- Canadian cannabis production shortages could extend to 2022 with the introduction of edibles and other products
- Even with the shortages, two cannabis retailers have already achieved $10 Million in sales
- Despite shortages the demand continues to be high and will only increase with the introduction of other products, making retail the next big play for cannabis investors
In a recent CBC interview with Chuck Rifici, CEO of cannabis company Auxly, he states that with edibles and other new product types coming online in 2019 the shortage could last “the better part of three years”.
Regardless of the well documented production shortage, cannabis retailers are still seeing promising profits.
National Access Cannabis Corp (TSXV: META) reported on January 10 that their 20 retail locations saw $10.18 Million in sales in just over 80 days since legalization, with an average gross margin of over 32 %.
Even more recently private cannabis retailer Fire & Flower announced they achieved the $10 Million milestone on Jan 21, 2019 throughout their 9 stores in only Alberta and Saskatchewan.
These numbers should be seen as promising to investors, as it shows the demand for cannabis in retail outlets has a strong demand, that will only be increased as new products are introduced and shortages decreased.
As in any new industry, it will inevitably take time to build out the necessary infrastructure. US states went through the same transition when they legalized recreational marijuana. The data shows though, that as production increases and retail outlets are opened, the price of marijuana goes down and the demand and overall revenue continues to climb.
Canada is experiencing the same growing pains as states like Colorado, Washington and Oregon, but on a national level and is only a few months into legalization.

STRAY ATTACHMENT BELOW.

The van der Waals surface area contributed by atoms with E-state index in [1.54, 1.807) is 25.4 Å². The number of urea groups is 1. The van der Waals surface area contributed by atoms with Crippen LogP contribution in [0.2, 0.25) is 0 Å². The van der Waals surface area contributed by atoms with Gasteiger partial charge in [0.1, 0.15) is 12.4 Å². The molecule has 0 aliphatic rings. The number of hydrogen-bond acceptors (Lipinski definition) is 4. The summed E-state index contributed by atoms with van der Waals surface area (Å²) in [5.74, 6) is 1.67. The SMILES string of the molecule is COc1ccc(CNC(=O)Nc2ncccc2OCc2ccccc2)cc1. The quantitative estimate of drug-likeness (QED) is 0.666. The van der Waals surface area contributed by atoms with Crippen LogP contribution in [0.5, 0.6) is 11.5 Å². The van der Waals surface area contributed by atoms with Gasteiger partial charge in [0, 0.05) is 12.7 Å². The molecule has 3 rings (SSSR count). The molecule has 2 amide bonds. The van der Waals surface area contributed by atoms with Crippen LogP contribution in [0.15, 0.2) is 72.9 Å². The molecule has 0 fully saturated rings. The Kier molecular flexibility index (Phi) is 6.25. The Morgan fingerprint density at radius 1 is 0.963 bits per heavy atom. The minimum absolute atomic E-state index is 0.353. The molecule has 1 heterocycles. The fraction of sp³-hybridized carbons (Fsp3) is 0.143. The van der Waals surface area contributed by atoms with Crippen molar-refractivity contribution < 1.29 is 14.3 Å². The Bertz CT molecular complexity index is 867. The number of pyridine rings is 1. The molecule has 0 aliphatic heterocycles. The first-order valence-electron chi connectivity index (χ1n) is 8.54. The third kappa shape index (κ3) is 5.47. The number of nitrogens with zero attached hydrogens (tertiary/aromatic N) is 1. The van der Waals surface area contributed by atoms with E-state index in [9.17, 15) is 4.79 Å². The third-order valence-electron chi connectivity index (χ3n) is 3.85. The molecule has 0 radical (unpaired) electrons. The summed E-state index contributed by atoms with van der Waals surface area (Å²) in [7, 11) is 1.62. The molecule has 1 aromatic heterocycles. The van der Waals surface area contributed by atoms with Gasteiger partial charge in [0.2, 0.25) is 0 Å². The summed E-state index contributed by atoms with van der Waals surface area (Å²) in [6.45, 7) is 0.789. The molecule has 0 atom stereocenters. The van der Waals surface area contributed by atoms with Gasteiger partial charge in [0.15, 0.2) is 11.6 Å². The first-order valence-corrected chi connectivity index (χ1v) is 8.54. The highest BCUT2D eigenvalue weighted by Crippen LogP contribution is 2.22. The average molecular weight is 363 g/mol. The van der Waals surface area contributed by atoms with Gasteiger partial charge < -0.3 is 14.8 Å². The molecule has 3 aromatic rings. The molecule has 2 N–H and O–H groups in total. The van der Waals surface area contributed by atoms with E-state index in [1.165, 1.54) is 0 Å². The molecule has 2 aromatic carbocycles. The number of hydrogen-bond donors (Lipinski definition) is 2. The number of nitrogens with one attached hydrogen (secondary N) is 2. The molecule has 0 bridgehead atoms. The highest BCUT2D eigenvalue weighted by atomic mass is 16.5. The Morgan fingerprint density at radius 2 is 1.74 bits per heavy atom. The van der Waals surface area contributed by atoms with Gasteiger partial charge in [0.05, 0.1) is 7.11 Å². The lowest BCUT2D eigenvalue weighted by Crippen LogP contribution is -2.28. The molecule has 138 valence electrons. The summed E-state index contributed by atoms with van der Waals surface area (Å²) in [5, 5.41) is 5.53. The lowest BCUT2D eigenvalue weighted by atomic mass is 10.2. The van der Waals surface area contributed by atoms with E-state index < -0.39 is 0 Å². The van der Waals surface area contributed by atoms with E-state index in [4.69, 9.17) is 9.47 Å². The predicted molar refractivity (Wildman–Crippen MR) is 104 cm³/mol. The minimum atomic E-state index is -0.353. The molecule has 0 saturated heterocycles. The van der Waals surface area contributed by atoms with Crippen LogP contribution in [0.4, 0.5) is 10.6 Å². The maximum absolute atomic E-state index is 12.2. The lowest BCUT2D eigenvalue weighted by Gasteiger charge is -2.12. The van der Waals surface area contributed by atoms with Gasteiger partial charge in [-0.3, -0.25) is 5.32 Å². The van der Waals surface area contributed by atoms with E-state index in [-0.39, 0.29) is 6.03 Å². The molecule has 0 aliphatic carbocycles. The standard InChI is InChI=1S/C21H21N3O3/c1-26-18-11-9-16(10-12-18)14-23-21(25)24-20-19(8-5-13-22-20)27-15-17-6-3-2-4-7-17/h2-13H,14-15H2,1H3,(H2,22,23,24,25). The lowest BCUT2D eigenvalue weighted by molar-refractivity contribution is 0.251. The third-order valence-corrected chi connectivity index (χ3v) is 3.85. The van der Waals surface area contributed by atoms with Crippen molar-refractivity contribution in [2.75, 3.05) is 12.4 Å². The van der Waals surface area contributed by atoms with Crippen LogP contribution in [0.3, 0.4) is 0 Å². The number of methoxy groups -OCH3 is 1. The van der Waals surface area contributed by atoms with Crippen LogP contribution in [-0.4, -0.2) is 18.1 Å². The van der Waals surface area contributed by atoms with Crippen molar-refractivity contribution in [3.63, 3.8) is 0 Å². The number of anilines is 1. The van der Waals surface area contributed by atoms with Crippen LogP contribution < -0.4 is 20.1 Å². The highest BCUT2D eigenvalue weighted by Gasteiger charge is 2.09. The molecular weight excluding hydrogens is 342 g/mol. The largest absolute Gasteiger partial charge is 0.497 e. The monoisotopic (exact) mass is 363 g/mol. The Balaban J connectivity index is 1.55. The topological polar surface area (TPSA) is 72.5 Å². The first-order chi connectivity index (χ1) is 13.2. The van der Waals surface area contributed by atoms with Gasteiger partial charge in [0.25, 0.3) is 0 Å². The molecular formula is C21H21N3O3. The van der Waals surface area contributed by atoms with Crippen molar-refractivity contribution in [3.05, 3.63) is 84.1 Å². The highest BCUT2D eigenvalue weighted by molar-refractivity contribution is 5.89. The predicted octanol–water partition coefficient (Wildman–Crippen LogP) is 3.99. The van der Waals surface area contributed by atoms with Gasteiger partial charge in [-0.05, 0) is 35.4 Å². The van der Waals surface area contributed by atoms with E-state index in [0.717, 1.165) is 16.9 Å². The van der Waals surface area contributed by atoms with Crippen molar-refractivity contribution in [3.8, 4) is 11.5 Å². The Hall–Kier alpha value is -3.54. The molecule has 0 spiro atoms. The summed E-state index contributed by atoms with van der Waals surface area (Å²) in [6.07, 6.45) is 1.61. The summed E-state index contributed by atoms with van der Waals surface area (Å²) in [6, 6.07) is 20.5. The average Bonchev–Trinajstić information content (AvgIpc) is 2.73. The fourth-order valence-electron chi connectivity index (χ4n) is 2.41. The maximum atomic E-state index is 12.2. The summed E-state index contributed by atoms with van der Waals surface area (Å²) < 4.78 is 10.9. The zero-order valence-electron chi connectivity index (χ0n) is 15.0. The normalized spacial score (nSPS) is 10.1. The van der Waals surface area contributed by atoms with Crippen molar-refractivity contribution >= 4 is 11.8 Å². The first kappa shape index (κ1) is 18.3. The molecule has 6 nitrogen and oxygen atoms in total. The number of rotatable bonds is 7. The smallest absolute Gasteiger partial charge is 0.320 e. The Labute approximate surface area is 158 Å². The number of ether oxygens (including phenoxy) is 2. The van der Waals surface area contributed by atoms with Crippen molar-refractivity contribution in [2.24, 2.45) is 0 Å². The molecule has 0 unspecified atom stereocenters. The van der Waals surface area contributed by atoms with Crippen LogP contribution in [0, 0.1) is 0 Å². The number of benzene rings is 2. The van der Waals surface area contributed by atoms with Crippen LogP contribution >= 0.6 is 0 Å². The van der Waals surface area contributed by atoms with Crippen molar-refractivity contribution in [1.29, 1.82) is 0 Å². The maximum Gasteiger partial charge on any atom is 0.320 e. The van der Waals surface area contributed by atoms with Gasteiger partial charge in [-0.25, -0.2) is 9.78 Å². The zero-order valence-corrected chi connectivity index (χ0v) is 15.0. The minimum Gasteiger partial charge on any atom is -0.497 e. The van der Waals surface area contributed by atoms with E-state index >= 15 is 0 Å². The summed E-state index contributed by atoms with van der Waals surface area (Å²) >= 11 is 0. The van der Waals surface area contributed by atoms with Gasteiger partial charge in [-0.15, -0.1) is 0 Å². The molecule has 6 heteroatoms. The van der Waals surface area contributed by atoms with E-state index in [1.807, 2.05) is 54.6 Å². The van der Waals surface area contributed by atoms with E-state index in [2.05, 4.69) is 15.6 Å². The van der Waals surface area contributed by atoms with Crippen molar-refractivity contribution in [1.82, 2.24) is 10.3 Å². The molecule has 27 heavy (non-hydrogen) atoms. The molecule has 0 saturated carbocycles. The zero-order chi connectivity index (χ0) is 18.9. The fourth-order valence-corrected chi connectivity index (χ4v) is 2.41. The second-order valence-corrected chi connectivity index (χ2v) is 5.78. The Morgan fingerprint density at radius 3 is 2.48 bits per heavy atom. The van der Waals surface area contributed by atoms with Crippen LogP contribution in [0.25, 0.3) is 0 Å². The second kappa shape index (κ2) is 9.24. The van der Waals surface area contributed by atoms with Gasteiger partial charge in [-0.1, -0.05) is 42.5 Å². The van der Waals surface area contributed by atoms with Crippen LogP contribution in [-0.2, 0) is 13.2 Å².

Once the supply shortages are worked out and the retail infrastructure matures, the market is expected to grow at an exponential rate.
Investors who aren’t looking at retail are missing a huge opportunity. Leading up to legalization licensed growers saw their stocks on an upward trend for years, sparked by speculation and huge investment into the market. Once legalization hit the bottom dropped out as investors started to think companies valuation may be skewed by the hype.
Now that marijuana is legal in Canada and financial reports start to roll in it will be easier to separate the contenders from the pretenders and make better, informed choices.
But if numbers should drive investment, why aren’t investors flocking to retail companies? It’s been widely reported that retail dispensaries are more profitable per square foot than Whole Foods, and early revenue reports (even with product shortages and limited retail outlets) for companies like National Access Cannabis should have investors clamoring to invest early. Still, even after reporting $10 Million in revenue in just over 80 days National Access Cannabis (META) is only trading around $.61.
Choom Holdings (CSE: CHOO | OTCQB: CHOOF) is another retailer that is undervalued at the moment. With 78 retail opportunities across Western Canada, a $27 Million investment from Aurora (ACB) and 10 stores in construction, you would think that they would be trading higher than $.45.
We may never see the wild west returns that cannabis stocks produced before legalization again, but retail seems like an undervalued segment that has the potential to drive real profit growth and returns for early investors.